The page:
There was a column in the Manchester, New Hampshire Union-Leader the other day about the decline of merit-based standards in America. That column was written by none other than Jonah Goldberg, whose paychecks exist solely because he’s the son of right-wing harpy Lucianne "Clinton finger-f***ed his own daughter" Goldberg, and thus has been cosseted in conservative-financed sheltered workshops his whole, ahem, working career. (By the way, Jonah: "A Nation At Risk" was debunked ages ago, most notably by the Sandia Labs report that George H. W. Bush suppressed, much as his son and Dick Cheney spent the last year trying to suppress the NIE that debunks their "Iran’s gonna kill us all with nukes!" rhetoric.)
This same week just past, Senator Norm Coleman, who was "philosophically opposed" to the filibuster back when Republicans ran Congress, now has no problem with it when his fellow Republicans used it to block meaningful reforms (this time of the Alternative Minimum Tax, or AMT), as they have been doing ever since they lost both Houses to the Democrats last year.
And now, my own personal favorite:
Last week, I discussed the not-really-liberal StarTribune‘s strapping on the kneepads for the GOP. The work of Strib reporter Mark Brunswick was featured, particularly his recycling of Minnesota Republican Party talking points and press releases under his own byline.
Brunswick’s also been giving ink to Republican-authored hit jobs against Minnesota’s Democratic secretary of state, Mark Ritchie. Ritchie’s actual crime was defeating the corrupt, vote suppressing, and just plain crazy Republican incumbent Mary Kiffmeyer in 2006, and Republicans have been looking for revenge ever since. Richie’s been the target of overheated attacks and calls for his resignation generated by Minnesota state GOP chair Ron Carey and his right-hand man Michael Brodkorb. These attacks concern Ritchie’s using public records for a political e-mail list — which may skirt ethical lines, but which is a common practice and is, so far as anyone has yet to determine, not illegal.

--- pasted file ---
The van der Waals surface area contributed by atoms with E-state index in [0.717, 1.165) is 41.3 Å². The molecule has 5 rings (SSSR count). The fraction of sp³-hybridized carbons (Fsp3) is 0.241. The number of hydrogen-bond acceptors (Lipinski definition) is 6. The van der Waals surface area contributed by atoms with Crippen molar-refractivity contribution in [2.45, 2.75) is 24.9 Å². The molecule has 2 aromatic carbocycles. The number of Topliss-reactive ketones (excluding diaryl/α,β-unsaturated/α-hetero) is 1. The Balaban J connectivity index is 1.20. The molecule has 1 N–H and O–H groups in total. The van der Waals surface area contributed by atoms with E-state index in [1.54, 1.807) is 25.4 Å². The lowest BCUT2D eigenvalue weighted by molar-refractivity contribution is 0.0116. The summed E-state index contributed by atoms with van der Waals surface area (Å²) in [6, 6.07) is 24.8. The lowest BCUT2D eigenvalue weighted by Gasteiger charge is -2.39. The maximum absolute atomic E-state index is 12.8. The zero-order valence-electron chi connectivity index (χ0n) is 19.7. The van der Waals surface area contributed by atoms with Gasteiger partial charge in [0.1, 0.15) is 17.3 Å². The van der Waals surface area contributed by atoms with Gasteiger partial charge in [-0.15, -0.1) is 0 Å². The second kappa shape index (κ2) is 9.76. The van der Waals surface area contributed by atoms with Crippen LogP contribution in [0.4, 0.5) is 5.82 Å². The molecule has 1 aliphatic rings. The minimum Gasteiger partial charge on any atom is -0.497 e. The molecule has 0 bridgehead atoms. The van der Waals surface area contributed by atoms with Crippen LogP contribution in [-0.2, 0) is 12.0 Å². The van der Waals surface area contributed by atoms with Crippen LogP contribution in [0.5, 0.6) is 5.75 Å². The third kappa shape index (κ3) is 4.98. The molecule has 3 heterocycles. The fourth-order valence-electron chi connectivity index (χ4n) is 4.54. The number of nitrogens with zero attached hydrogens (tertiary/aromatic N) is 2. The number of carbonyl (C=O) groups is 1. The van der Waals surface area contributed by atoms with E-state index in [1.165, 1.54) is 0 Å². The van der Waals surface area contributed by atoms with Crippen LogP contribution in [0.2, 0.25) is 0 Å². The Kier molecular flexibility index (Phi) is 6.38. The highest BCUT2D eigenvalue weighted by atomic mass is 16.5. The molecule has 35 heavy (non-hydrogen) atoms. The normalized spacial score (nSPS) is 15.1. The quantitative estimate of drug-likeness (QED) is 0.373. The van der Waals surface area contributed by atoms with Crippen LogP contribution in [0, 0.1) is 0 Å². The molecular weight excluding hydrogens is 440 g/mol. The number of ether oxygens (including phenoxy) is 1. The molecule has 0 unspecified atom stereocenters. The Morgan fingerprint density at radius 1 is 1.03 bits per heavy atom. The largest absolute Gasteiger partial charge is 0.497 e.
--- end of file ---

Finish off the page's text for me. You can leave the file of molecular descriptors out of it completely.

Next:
The irony: In preparing a follow-up story, Brunswick asked the Minnesota State Sesquicentennial Commission for their contact list, which they promptly gave to him. He then used the list to send out an unsolicited mass e-mailing, asking the people on the list if they’d received any stuff from Mark Ritchie as a result of their names being on the Commission’s e-mail list:
I am a reporter with The Star Tribune and am working on a story that may involve the Sesquicentennial Commission. Specifically, I’m wondering if you have received an electronic newsletter or other correspondence from the Mark Ritchie campaign or any other political campaign as a result of your name being on the mailing list for the Commission.
If you have received such a correspondence I’d be interested in talking with you about whether you think it was proper to be put on such a list.
Thanks in advance,
This irritated enough people that the Commission was forced last week to apologize to the people on it (emphases mine):